Numerous attempts have been made to identify species and determine distribution of these cryptic species at the state level. Hoffman (1946, Virginia), Walker (1946, Ohio), Brown and Brown (1972, Illinois), Bogart and Jaslow (1979, Michigan), Matson (1988, Ohio), Little (1983, and Little et al., 1989, Ohio/West Virginia), Johnson (1987, Missouri) used call characteristics. Jaslow and Vogt (1977, Wisconsin), Hillis et al. (1987, Kansas), Chapin and Trauth (1987, Arkansas) used histological techniques. Recent research at the state level has begun to elucidate the separate distributions of Cope's and eastern gray treefrogs. The abstract of McAlpine et al. (1991) makes no reference to the method used to identify gray treefrogs, although it is nearly certain that the New Brunswick and Maine gray treefrogs are eastern gray treefrogs.
2. Historical versus Current Abundance. Little data comparing historical and current abundance are available. With the advent of the North American Amphibian Monitoring Program [NAAMP]) and its standardized protocols, this paucity of data should be resolved. Most of the early reports of members of this complex suggest, at least qualitatively, that gray treefrogs were common historically. Dickerson (1906) claims that gray treefrogs are second only to American toads (Bufo americanus) in local abundance. Cope (1889, probably H. versicolor in Pennsylvania), LeConte (1825; in Wright, 1932; probably H. versicolor in New York), and Holbrook (1842; in Wright, 1932) refer to gray treefrogs as common. Personal experience in the south suggests that both species are still common. Dense patches occur around ponds in Alabama, but diffuse "populations" of calling Cope's gray treefrogs are found in suburban habitats.
3. Life History Features. Ritke et al. (1990, 1991a) discussed the life history of a western Tennessee population of Cope's gray treefrogs.
A. Breeding. Reproduction is aquatic.
i. Breeding migrations. Calling is probably stimulated by a combination of day length and temperature. Calling typically begins earlier in the southern than in the northern portions of the species range. Wright (1932) reports gray treefrogs (almost certainly Cope's gray treefrogs) from the Okefenokee Swamp calling from 10 June–13 August. In northeastern Alabama, calling can begin in late March and continue through July, but calling is most intense in April–May. In north-central Oklahoma, calling usually begins in April, with a sharp peak in May and early June. Calling usually does not extend very far into July in Oklahoma. Fellers (1997b) reports calling activity in Maryland from April–July or August.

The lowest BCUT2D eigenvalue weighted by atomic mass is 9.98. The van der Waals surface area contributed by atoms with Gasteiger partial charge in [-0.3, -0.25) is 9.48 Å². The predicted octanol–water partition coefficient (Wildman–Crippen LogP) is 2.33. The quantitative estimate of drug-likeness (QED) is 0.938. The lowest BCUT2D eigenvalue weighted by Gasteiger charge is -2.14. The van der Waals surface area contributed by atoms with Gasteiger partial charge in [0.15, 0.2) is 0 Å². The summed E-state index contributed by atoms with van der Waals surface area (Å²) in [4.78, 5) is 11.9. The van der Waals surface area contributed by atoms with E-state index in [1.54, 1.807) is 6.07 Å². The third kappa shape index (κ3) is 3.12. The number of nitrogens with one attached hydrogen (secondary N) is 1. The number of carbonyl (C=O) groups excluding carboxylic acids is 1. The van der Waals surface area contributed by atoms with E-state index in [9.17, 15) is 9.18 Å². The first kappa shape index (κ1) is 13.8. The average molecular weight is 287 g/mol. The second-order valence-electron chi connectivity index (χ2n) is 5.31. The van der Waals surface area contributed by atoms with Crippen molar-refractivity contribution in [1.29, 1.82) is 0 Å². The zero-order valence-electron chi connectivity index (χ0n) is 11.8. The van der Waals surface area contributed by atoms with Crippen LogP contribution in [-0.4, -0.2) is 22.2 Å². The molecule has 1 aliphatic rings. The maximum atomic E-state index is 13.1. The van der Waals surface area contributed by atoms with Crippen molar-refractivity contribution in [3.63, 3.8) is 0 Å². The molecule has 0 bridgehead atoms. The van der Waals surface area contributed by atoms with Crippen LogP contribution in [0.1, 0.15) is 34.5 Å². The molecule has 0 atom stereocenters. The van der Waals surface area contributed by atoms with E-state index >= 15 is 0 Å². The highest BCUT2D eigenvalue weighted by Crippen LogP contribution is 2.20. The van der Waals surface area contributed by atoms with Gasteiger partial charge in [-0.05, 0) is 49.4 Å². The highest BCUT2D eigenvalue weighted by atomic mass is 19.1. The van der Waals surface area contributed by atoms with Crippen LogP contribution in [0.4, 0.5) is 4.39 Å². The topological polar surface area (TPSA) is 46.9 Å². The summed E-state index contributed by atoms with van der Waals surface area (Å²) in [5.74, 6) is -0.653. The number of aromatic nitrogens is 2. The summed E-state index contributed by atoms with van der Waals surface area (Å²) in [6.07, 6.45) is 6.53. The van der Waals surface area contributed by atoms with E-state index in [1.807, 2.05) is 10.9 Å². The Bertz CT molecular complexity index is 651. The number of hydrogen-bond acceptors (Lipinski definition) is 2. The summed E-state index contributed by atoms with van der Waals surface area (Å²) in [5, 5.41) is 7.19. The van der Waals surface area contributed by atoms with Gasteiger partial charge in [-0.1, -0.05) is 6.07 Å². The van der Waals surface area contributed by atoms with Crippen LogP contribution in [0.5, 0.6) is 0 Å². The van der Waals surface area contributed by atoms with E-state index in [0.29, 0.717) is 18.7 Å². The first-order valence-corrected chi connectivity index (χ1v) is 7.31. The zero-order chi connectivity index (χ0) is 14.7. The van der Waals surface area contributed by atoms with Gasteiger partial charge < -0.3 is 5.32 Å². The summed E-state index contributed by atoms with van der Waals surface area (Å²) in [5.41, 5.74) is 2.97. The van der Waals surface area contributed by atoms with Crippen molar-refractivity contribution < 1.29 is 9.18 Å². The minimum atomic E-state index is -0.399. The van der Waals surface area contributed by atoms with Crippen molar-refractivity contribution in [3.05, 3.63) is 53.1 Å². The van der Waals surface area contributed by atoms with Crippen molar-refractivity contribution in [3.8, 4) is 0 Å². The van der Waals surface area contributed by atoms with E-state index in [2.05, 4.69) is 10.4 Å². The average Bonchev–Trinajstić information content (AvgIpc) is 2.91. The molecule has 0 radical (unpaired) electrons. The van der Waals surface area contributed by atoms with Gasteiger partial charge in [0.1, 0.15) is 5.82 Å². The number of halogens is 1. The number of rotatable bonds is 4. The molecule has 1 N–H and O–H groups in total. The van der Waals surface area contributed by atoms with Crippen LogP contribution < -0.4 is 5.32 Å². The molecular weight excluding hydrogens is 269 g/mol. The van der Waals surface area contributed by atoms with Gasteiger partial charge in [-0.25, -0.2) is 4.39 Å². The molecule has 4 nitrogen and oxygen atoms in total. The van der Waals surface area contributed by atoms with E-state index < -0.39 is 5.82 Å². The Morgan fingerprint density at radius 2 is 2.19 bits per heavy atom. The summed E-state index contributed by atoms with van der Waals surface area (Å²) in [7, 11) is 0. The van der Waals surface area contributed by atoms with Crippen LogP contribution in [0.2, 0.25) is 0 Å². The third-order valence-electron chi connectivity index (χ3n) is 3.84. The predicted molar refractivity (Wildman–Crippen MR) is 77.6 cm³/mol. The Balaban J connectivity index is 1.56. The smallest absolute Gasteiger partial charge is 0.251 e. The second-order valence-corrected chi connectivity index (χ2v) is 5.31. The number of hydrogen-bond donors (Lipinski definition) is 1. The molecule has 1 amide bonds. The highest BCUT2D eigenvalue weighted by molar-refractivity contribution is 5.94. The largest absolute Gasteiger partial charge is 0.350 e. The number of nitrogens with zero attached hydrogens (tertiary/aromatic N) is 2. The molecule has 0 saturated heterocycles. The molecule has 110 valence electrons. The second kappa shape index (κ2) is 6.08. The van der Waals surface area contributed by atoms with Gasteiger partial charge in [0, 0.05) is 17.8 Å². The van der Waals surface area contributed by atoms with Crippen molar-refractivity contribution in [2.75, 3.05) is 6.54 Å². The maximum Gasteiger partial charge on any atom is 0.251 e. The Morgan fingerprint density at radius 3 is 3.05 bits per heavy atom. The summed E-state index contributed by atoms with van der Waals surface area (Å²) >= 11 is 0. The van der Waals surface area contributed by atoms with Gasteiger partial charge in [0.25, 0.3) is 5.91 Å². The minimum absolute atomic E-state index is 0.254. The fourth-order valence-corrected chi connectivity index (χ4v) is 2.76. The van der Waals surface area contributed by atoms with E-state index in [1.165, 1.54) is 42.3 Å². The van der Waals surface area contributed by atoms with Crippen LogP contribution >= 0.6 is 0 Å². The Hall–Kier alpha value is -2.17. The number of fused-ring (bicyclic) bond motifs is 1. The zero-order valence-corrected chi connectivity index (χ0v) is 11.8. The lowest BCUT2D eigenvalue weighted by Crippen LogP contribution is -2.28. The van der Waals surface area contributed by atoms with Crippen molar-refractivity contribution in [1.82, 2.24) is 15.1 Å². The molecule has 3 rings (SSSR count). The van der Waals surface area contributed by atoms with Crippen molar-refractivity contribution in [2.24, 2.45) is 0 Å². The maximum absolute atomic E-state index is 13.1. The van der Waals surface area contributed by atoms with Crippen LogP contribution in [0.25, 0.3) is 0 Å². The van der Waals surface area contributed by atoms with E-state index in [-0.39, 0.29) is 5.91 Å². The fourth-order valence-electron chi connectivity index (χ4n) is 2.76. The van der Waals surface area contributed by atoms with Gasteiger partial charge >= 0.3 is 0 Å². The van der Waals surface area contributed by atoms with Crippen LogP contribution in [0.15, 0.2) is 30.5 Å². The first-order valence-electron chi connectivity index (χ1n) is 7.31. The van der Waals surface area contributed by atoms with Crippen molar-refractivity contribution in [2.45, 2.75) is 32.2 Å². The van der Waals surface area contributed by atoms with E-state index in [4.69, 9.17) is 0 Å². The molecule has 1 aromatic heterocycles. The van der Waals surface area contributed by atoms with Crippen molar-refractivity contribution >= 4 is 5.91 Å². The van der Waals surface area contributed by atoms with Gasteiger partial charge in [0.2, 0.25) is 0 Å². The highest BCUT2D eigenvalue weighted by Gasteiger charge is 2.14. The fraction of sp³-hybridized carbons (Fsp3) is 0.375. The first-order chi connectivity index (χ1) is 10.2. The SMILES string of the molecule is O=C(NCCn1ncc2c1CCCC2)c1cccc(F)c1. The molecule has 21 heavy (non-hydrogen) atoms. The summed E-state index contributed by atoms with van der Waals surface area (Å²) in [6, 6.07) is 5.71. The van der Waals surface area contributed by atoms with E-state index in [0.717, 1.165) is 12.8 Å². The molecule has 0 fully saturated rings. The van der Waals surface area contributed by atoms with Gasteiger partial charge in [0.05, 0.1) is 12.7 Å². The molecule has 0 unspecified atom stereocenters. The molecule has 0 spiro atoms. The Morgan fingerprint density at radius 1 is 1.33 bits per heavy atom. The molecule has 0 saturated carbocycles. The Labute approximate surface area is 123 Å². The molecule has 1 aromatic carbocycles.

Cope's gray treefrogs breed from mid March to July (Wright and Wright, 1949). Wright and Wright (1942) report breeding in Ithaca, New York, (most probably eastern gray treefrogs) from April–July. It seems reasonable to suggest that the peak of the breeding season for both species is late spring (May–June).
ii. Breeding habitat. During the breeding season, eastern gray treefrogs are found calling near the edges of ponds, ephemeral wetlands and ditches, and from floating algae and emergent vegetation (Fellers, 1979b; Godwin and Roble, 1983; Conant and Collins, 1998; personal observations). At dusk, gray treefrogs may begin calling from high in the trees surrounding a pond. As the evening progresses, individuals move down the trees (sometimes calling along the way) until they reach lower branches or shrubs, or they continue until they reach the ground and move to a point usually within 1.5 m of the water’s edge (personal observations). Godwin and Roble (1983) suggest that females may mate on the first day they arrive at the breeding pond. Both males and females have been observed to mate ≤ 3 times/breeding season (Godwin and Roble, 1983). Ritke and Lessman (1994) present biopsy data that indicate that females have developing follicles throughout the breeding season, and production of later follicles is a function of foraging success. Ritke et al (1991b) report strong breeding pond philopatry.